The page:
Hi! Well, I do have a completely different opinion about warnings. I use then extensively, in many projects (free software, but also in closed-source software). But I don't plan to enable this warning by default. Yet, IIUC your worries, it would be sane to diagnose missing empty-markers when it was used in a rule, right? That would enforce consistency: either use it totally, or not at all. Makes plenty of sense! –  akim Feb 3 '13 at 9:06
    
@akim: Without the declaration, it is not possible to specify that an empty production should be an error unless there is at least one empty production. So if I have a grammar which should not have any empty productions (a common case), the consistency check won't help me. But I'll leave it at that. As I said, I don't feel this feature is a priority, and I'm inclined to go with "if it ain't broke, don't fix it." –  rici Feb 3 '13 at 17:41
    
Yes, you can request for errors: -Werror=empty-rule. Thanks for your feedback anyway. Feel free to express what you think should be a priority! –  akim Feb 4 '13 at 8:22

1) Well, there is the obvious

e: a 'b'
a: 'a'
 | empty
empty:

2) Yes, that would be very helpful.

3) The $accept, $end and $undefined symbols are always defined, and reserved for Bison's internal use exclusively (eg., they cannot appear in the grammar). Bison generates $@n for mid-rule actions, but these cannot be used in the user's grammar either.

The only predefined token that the user may use in the grammar, if I am not mistaken, is error. So why are you not suggesting empty for that dedicated symbol? That would have seemed fairly reasonable. Or are you suggesting introducing $error as well?

Have you considered nothing? I might rather that.

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1  
Your proposal is not the same as mine: your parser will have more states to reduce your "empty" non-terminal (two reductions in the end, whereas the original grammar would have only one). It's easy to see the difference if you add actions: you have two, I have one. –  akim Feb 1 '13 at 16:46

Of course, the production is in some sense not really "empty" if it contains an action, since it's hard in Yacc/Bison to remain unaware of the fact that actions are transformed into nullable non-terminals behind the scenes. And if you (or the book) have been saying "epsilon" all semester in class, perhaps "%epsilon" has more verisimilitude than "%empty".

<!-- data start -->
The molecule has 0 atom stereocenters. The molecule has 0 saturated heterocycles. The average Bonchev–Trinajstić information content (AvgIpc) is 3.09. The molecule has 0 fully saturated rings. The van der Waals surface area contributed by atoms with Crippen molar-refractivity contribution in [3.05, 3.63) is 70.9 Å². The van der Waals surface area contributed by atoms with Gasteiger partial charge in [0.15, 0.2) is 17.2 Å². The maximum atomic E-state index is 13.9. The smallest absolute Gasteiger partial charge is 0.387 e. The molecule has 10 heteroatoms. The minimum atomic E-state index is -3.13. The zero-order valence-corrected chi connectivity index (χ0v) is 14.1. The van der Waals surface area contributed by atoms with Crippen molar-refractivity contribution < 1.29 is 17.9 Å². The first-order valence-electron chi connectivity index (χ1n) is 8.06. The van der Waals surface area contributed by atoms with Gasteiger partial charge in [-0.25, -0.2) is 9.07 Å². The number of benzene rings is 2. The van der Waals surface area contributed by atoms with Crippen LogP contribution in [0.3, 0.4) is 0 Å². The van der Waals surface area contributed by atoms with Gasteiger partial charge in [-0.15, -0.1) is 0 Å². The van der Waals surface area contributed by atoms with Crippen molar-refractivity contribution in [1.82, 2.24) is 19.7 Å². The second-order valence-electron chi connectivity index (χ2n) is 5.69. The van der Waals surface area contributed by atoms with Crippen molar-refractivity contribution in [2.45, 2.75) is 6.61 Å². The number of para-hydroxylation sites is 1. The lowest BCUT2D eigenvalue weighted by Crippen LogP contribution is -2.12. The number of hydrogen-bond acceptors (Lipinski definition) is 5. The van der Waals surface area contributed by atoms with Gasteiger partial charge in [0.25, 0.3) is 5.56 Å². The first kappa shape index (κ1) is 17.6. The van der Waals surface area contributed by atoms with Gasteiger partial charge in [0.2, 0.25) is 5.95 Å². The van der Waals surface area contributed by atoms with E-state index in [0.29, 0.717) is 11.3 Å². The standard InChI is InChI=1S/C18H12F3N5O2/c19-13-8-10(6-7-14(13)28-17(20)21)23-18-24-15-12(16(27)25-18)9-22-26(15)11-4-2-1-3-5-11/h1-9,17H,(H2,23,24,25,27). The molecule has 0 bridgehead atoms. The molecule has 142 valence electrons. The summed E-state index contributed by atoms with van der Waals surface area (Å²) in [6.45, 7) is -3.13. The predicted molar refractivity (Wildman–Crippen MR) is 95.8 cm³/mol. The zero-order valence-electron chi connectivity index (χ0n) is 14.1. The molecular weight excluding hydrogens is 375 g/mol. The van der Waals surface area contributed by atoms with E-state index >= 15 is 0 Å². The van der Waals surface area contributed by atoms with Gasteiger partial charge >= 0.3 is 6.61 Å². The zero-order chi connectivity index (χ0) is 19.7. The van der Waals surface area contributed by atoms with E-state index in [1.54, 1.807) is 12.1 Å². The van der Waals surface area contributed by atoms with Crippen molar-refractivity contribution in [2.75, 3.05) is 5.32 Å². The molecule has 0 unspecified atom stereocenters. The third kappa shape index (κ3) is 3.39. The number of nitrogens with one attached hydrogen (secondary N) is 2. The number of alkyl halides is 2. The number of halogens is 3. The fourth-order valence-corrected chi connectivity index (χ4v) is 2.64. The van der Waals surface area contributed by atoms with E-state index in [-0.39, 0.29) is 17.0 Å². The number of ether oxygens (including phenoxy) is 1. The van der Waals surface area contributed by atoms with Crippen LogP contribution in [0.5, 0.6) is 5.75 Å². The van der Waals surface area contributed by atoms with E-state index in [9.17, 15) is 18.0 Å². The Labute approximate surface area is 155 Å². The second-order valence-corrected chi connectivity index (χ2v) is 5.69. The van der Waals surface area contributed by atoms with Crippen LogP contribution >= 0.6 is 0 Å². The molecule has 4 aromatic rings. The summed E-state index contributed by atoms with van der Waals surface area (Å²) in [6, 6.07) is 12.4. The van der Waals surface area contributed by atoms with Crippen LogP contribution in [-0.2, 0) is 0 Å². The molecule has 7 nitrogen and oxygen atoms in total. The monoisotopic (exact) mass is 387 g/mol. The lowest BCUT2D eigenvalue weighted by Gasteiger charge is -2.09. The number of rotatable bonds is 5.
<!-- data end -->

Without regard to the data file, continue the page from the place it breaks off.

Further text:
I muse about subsuming this into a more general assertion mechanism:

lines : %assert(epsilon)
      | %assert(on WORD) lines line ;

line : WORD '\n' ;

%assert(nullable(lines))
%assert(!nullable(line))
%assert(WORD in FIRST(lines))
/* etc. */

The idea being to slightly decrease the pain of figuring out exactly what language yacc/bison has actually implemented after all the heuristics have kicked in. The rest would work more or less as you specified, an option to warn of "empty" rules, unless the "empty" rule contained %assert(epsilon).

In terms of priorities, I would think it a much higher priority for bison to report when it provably has created a parser that could not possibly accept the input grammar (e.g., one or more productions can never fire). At least, that ability was not there last I looked, but I have a pretty old bison :-). And does it still fail to explain in English the problem of productions with common left prefixes that differ by embedded actions? Unless it's gotten a lot better, I would think there's a lot of explanatory improvement left to do that would help more than a check for unintentionally empty rules.

It would be interesting to see some data on the most common errors students run into (I guess I would not have picked this one as a contender!). That would be kind of an interesting experiment: hack the student copy of bison so it sends every run into a database, use some software to clean it up and analyze the most common misunderstandings.

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Bison can provide you with some implementation details, such as the FIRSTs. Have a look at bison --trace=help to get list of possible topics to spy, especially --trace=sets. Maybe it could go into the .output file instead of staying hidden for maintainers only. –  akim Feb 7 '13 at 20:50